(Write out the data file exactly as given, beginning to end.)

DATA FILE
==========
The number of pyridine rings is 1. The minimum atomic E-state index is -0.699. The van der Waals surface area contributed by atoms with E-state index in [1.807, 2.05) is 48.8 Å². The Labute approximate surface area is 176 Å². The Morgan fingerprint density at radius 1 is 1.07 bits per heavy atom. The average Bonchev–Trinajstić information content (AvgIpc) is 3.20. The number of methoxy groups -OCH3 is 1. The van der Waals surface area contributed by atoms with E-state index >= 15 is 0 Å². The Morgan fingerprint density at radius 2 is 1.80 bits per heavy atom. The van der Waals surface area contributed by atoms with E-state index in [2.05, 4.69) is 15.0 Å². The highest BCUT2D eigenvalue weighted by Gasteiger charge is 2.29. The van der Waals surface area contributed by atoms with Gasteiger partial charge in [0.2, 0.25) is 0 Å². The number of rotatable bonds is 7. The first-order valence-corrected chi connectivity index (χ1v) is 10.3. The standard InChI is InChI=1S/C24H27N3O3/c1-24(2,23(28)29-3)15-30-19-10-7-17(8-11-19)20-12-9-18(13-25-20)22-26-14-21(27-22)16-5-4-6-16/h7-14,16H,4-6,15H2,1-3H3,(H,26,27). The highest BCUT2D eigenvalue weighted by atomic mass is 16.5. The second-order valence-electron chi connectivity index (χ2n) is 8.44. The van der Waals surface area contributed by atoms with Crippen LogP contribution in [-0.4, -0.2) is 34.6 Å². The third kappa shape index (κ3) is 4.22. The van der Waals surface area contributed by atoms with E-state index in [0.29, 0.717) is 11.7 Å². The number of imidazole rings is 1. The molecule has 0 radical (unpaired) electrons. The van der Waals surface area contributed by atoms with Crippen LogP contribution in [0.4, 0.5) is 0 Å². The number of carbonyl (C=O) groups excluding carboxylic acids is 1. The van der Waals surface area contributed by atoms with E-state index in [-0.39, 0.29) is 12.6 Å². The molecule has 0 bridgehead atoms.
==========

The number of pyridine rings is 1. The minimum atomic E-state index is -0.699. The van der Waals surface area contributed by atoms with E-state index in [1.807, 2.05) is 48.8 Å². The Labute approximate surface area is 176 Å². The Morgan fingerprint density at radius 1 is 1.07 bits per heavy atom. The average Bonchev–Trinajstić information content (AvgIpc) is 3.20. The number of methoxy groups -OCH3 is 1. The van der Waals surface area contributed by atoms with E-state index >= 15 is 0 Å². The Morgan fingerprint density at radius 2 is 1.80 bits per heavy atom. The van der Waals surface area contributed by atoms with E-state index in [2.05, 4.69) is 15.0 Å². The highest BCUT2D eigenvalue weighted by Gasteiger charge is 2.29. The van der Waals surface area contributed by atoms with Gasteiger partial charge in [0.2, 0.25) is 0 Å². The number of rotatable bonds is 7. The first-order valence-corrected chi connectivity index (χ1v) is 10.3. The standard InChI is InChI=1S/C24H27N3O3/c1-24(2,23(28)29-3)15-30-19-10-7-17(8-11-19)20-12-9-18(13-25-20)22-26-14-21(27-22)16-5-4-6-16/h7-14,16H,4-6,15H2,1-3H3,(H,26,27). The highest BCUT2D eigenvalue weighted by atomic mass is 16.5. The second-order valence-electron chi connectivity index (χ2n) is 8.44. The van der Waals surface area contributed by atoms with Crippen LogP contribution in [-0.4, -0.2) is 34.6 Å². The third kappa shape index (κ3) is 4.22. The van der Waals surface area contributed by atoms with E-state index in [0.29, 0.717) is 11.7 Å². The number of imidazole rings is 1. The molecule has 0 radical (unpaired) electrons. The van der Waals surface area contributed by atoms with Crippen LogP contribution in [0.4, 0.5) is 0 Å². The number of carbonyl (C=O) groups excluding carboxylic acids is 1. The van der Waals surface area contributed by atoms with E-state index in [-0.39, 0.29) is 12.6 Å². The molecule has 0 bridgehead atoms.